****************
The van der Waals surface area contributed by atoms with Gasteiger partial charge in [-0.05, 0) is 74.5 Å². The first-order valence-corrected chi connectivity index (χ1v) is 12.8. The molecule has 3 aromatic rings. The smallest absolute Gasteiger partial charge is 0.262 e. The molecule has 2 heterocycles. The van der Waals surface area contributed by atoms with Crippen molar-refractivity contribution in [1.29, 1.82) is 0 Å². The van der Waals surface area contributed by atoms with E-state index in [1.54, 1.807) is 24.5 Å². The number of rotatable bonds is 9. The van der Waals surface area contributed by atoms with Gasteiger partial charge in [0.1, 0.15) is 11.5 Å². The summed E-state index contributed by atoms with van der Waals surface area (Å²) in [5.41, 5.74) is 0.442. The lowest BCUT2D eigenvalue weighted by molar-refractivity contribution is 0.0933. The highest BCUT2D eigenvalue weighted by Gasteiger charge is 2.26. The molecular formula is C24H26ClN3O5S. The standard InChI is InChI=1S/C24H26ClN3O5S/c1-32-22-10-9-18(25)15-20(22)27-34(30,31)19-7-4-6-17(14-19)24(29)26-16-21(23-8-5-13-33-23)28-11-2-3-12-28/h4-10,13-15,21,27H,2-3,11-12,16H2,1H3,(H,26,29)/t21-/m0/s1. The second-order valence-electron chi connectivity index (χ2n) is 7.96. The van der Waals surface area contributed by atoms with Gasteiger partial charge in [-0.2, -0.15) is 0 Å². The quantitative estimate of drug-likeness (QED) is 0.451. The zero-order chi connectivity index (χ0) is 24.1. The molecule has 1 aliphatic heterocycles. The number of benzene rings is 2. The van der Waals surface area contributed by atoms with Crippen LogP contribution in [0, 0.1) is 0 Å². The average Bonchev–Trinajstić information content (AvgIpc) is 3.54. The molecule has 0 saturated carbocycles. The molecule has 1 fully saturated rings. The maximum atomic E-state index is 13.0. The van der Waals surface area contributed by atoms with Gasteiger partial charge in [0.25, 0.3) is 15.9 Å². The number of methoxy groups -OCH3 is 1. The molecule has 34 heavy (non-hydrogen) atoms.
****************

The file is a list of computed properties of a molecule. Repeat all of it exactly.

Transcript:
The van der Waals surface area contributed by atoms with Gasteiger partial charge in [-0.05, 0) is 74.5 Å². The first-order valence-corrected chi connectivity index (χ1v) is 12.8. The molecule has 3 aromatic rings. The smallest absolute Gasteiger partial charge is 0.262 e. The molecule has 2 heterocycles. The van der Waals surface area contributed by atoms with Crippen molar-refractivity contribution in [1.29, 1.82) is 0 Å². The van der Waals surface area contributed by atoms with E-state index in [1.54, 1.807) is 24.5 Å². The number of rotatable bonds is 9. The van der Waals surface area contributed by atoms with Gasteiger partial charge in [0.1, 0.15) is 11.5 Å². The summed E-state index contributed by atoms with van der Waals surface area (Å²) in [5.41, 5.74) is 0.442. The lowest BCUT2D eigenvalue weighted by molar-refractivity contribution is 0.0933. The highest BCUT2D eigenvalue weighted by Gasteiger charge is 2.26. The molecular formula is C24H26ClN3O5S. The standard InChI is InChI=1S/C24H26ClN3O5S/c1-32-22-10-9-18(25)15-20(22)27-34(30,31)19-7-4-6-17(14-19)24(29)26-16-21(23-8-5-13-33-23)28-11-2-3-12-28/h4-10,13-15,21,27H,2-3,11-12,16H2,1H3,(H,26,29)/t21-/m0/s1. The second-order valence-electron chi connectivity index (χ2n) is 7.96. The van der Waals surface area contributed by atoms with Gasteiger partial charge in [-0.2, -0.15) is 0 Å². The quantitative estimate of drug-likeness (QED) is 0.451. The zero-order chi connectivity index (χ0) is 24.1. The molecule has 1 aliphatic heterocycles. The number of benzene rings is 2. The van der Waals surface area contributed by atoms with Crippen LogP contribution in [0, 0.1) is 0 Å². The average Bonchev–Trinajstić information content (AvgIpc) is 3.54. The molecule has 0 saturated carbocycles. The molecule has 1 fully saturated rings. The maximum atomic E-state index is 13.0. The van der Waals surface area contributed by atoms with Gasteiger partial charge in [0.25, 0.3) is 15.9 Å². The number of methoxy groups -OCH3 is 1. The molecule has 34 heavy (non-hydrogen) atoms.